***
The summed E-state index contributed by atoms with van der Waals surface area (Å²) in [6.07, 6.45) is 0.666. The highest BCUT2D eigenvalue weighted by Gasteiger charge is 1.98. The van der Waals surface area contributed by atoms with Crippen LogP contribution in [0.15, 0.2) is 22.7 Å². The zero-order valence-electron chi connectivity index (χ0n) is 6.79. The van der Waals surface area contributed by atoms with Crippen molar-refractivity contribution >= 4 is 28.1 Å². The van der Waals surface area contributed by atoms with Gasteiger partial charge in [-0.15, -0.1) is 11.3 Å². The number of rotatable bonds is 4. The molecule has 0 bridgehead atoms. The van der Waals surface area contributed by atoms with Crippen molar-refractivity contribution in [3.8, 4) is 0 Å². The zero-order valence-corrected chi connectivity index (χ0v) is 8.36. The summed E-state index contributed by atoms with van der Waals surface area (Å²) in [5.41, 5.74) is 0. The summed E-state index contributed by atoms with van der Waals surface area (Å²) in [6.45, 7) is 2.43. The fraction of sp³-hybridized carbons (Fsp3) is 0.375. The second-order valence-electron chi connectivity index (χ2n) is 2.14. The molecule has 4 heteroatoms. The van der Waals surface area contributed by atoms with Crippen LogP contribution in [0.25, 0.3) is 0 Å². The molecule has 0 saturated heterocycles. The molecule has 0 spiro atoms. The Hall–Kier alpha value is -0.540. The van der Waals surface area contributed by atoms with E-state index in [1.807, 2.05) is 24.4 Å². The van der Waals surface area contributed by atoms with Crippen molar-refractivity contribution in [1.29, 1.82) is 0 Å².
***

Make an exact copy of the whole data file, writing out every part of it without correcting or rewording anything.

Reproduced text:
The summed E-state index contributed by atoms with van der Waals surface area (Å²) in [6.07, 6.45) is 0.666. The highest BCUT2D eigenvalue weighted by Gasteiger charge is 1.98. The van der Waals surface area contributed by atoms with Crippen LogP contribution in [0.15, 0.2) is 22.7 Å². The zero-order valence-electron chi connectivity index (χ0n) is 6.79. The van der Waals surface area contributed by atoms with Crippen molar-refractivity contribution >= 4 is 28.1 Å². The van der Waals surface area contributed by atoms with Gasteiger partial charge in [-0.15, -0.1) is 11.3 Å². The number of rotatable bonds is 4. The molecule has 0 bridgehead atoms. The van der Waals surface area contributed by atoms with Crippen molar-refractivity contribution in [3.8, 4) is 0 Å². The zero-order valence-corrected chi connectivity index (χ0v) is 8.36. The summed E-state index contributed by atoms with van der Waals surface area (Å²) in [5.41, 5.74) is 0. The summed E-state index contributed by atoms with van der Waals surface area (Å²) in [6.45, 7) is 2.43. The fraction of sp³-hybridized carbons (Fsp3) is 0.375. The second-order valence-electron chi connectivity index (χ2n) is 2.14. The molecule has 4 heteroatoms. The van der Waals surface area contributed by atoms with Crippen LogP contribution in [0.25, 0.3) is 0 Å². The molecule has 0 saturated heterocycles. The molecule has 0 spiro atoms. The Hall–Kier alpha value is -0.540. The van der Waals surface area contributed by atoms with E-state index in [1.807, 2.05) is 24.4 Å². The van der Waals surface area contributed by atoms with Crippen molar-refractivity contribution in [1.29, 1.82) is 0 Å².